Twenty-nine news organizations from North America recently wrapped up the Meta Journalism Project’s Accelerator program, focused on reader revenue. Local Media Association staff joined and participated in the virtual workshops.

The news organizations — half of which are owned or led by Black, Indigenous, Latinx, Asian, or other people of color — were invited to 10 weeks of group sessions led by Blue Engine Collaborative, a consortium of mission-driven consultants and advisors focused on transformative digital audience growth and revenue. As part of the program, participants also received customized coaching from the team at Blue Engine. Together with their coaches, Accelerator teams put together test and project plans to jump-start or grow their digital subscription/membership businesses. Teams also received grant funds to execute on their reader revenue strategies.

As Facebook referral traffic generally continues to decline for publishers, many news organizations have shifted their social media strategies to paid advertising. In fact, publishers in this final U.S. cohort of the Meta Reader Revenue Accelerator found that ads on Facebook were more effective than any other social media platform they experimented with for lead generation.

Creating effective campaigns can take a lot of trial and error, a lot of testing and learning. Below are some examples of participating publishers’ winning content, targeting and creative executions for everyone’s testing consideration.

Target local and focus on best performing content

The team at The New Bedford Light applied one of the Accelerator’s 10 essential ingredients — testing and learning — to its project aimed at growing newsletter sign ups through Facebook ads. During the six-month grant period, the team spent roughly $5,000 and generated more than 2,200 new email signups – less than $2.30 a lead.

Brendan Kurie, director of audience for the nonprofit news organization, said the team wanted the ads to focus on the “top of the funnel” to get its work out to more people. Team members targeted the ads to a radius of 15-30 miles around their core coverage area of New Bedford, Massachusetts.

Instead of working from a standard template, a few members of the staff met every week and reviewed their content to decide which articles would make the most effective ads.

Through A/B testing on the Facebook advertising platform, they learned that photos worked better than graphics, and one story worked better than a carousel of links. They also found that the most popular stories were consistently the best performing ads. Essentially, the closer the ad represented the publisher’s original digital content, the better the ad performed in generating newsletter sign ups.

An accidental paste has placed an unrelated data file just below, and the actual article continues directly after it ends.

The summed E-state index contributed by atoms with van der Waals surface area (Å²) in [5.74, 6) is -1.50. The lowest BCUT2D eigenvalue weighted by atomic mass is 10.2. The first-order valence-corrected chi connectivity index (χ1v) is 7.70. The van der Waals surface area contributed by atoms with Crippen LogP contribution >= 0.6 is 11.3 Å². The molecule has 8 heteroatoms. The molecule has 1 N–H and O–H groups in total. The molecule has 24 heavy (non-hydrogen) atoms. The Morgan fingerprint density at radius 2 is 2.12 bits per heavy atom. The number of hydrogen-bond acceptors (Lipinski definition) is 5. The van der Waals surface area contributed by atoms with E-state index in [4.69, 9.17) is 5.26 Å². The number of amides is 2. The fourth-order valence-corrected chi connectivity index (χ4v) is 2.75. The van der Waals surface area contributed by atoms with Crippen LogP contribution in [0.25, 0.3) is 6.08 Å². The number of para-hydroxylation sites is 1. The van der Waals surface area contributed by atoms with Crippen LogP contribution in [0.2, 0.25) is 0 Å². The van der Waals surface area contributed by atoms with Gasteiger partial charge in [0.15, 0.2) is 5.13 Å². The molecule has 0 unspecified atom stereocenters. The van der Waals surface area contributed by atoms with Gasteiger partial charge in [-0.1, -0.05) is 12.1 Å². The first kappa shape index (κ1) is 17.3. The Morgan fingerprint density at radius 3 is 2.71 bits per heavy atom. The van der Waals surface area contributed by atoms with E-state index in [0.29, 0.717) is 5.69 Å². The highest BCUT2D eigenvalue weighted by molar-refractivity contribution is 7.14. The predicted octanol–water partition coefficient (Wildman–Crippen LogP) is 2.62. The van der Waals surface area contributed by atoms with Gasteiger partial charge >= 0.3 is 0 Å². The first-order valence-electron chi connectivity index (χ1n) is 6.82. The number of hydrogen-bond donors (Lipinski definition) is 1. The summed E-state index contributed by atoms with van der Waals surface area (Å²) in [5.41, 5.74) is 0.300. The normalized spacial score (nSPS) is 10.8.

Choose content that emphasizes your shared connection to your community

Before the Accelerator program, the team at El Paso Matters had experimented with Facebook ads, but its efforts weren’t particularly focused on performance.

President and CEO Bob Moore said the team decided to engage with a local marketing firm EFO to help develop a strategy for growing newsletter subscriptions through ads.

“We knew we had to build that out to create relationships with more people that could lead to future donations,” he said. “We wildly exceeded our expectations.”

The ads drove more than 4,000 new email signups, and team members were able to get the cost per lead down to roughly $1.

They focused on creating ads that showed the newsroom’s connection to the community. In the summer, the ads had a theme of climate and the environment. In August, they moved onto education topics as students went back to school. They rotate these seasonal topics with a generic El Paso topic once a month.

It’s important to keep the creative fresh

A collaborative team effort to create Facebook ads was a great way for the team at Mississippi Today to apply one of the 10 essentials of the Accelerator program: Get everyone in the canoe.

Lauchlin Fields, audience development director, said team members had to work on designing ads that created a clear value proposition to their readers. They also embraced a culture of testing and learning by monitoring ad performance and changing out the ads each month.

“Our culture of listening and responding to readers also played a role in this strategy,” she said. “We were able to respond to the information needs of our readers by using surveys to know what topics they were most interested in.”

The best performing ad highlighted a five-month investigative project. It yielded more than 900 newsletter signups and cost roughly $1 per email.

Test a variety of target audiences

For a local news outlet as young as new as The Cardinal News, growing the audience was one of the news organization’s top priorities during the program.

Luanne Rife, executive director and chief development officer, said they knew from their analytics that paid advertising was a way to grow the audience at the top of the funnel. They decided to test and see if an increase in ad spend would lead to more newsletter signups. They were correct.

As they started to increase Facebook ad buys to grow their audience, they saw a significant increase in the number of email signups, first from 10 a day, to 20, and then to 50 a day. They ultimately added more than 6,500 email signups during the duration of the program.

The team also worked with marketing firm Foxglove to test lots of different targeting strategies, including some hyper-local targeting of stories in different towns they cover in Southwestern Virginia.

The best performing Facebook ad was a carousel ad that highlighted different popular stories, and then was adjusted based on their coverage area.

Rife said the team experimented with Google and LinkedIn ads, but found that Facebook ads had the lowest acquisition costs.